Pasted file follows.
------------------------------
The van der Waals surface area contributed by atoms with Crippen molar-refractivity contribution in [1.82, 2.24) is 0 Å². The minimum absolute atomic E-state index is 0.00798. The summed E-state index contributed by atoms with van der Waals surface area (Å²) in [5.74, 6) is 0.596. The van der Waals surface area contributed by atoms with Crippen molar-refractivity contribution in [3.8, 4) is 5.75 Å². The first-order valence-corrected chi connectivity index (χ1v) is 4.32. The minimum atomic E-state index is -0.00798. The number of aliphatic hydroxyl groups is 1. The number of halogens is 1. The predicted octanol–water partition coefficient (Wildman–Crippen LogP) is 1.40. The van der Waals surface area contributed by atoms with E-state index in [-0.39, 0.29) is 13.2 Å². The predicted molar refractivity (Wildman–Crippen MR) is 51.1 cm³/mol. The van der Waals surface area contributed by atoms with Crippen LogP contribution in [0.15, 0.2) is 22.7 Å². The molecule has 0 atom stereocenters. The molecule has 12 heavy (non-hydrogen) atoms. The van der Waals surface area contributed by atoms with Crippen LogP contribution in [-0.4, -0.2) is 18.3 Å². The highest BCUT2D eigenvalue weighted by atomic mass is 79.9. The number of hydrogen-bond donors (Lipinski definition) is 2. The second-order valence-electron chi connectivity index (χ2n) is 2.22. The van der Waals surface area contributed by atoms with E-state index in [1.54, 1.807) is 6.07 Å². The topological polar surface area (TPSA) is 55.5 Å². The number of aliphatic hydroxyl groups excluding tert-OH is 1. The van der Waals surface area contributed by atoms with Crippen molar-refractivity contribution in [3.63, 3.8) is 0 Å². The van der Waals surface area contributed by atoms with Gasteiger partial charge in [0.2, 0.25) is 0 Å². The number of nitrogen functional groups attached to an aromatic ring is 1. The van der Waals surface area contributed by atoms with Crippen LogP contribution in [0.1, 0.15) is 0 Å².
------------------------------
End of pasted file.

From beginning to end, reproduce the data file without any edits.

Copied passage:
The van der Waals surface area contributed by atoms with Crippen molar-refractivity contribution in [1.82, 2.24) is 0 Å². The minimum absolute atomic E-state index is 0.00798. The summed E-state index contributed by atoms with van der Waals surface area (Å²) in [5.74, 6) is 0.596. The van der Waals surface area contributed by atoms with Crippen molar-refractivity contribution in [3.8, 4) is 5.75 Å². The first-order valence-corrected chi connectivity index (χ1v) is 4.32. The minimum atomic E-state index is -0.00798. The number of aliphatic hydroxyl groups is 1. The number of halogens is 1. The predicted octanol–water partition coefficient (Wildman–Crippen LogP) is 1.40. The van der Waals surface area contributed by atoms with E-state index in [-0.39, 0.29) is 13.2 Å². The predicted molar refractivity (Wildman–Crippen MR) is 51.1 cm³/mol. The van der Waals surface area contributed by atoms with Crippen LogP contribution in [0.15, 0.2) is 22.7 Å². The molecule has 0 atom stereocenters. The molecule has 12 heavy (non-hydrogen) atoms. The van der Waals surface area contributed by atoms with Crippen LogP contribution in [-0.4, -0.2) is 18.3 Å². The highest BCUT2D eigenvalue weighted by atomic mass is 79.9. The number of hydrogen-bond donors (Lipinski definition) is 2. The second-order valence-electron chi connectivity index (χ2n) is 2.22. The van der Waals surface area contributed by atoms with E-state index in [1.54, 1.807) is 6.07 Å². The topological polar surface area (TPSA) is 55.5 Å². The number of aliphatic hydroxyl groups excluding tert-OH is 1. The van der Waals surface area contributed by atoms with Crippen molar-refractivity contribution in [3.63, 3.8) is 0 Å². The van der Waals surface area contributed by atoms with Gasteiger partial charge in [0.2, 0.25) is 0 Å². The number of nitrogen functional groups attached to an aromatic ring is 1. The van der Waals surface area contributed by atoms with Crippen LogP contribution in [0.1, 0.15) is 0 Å².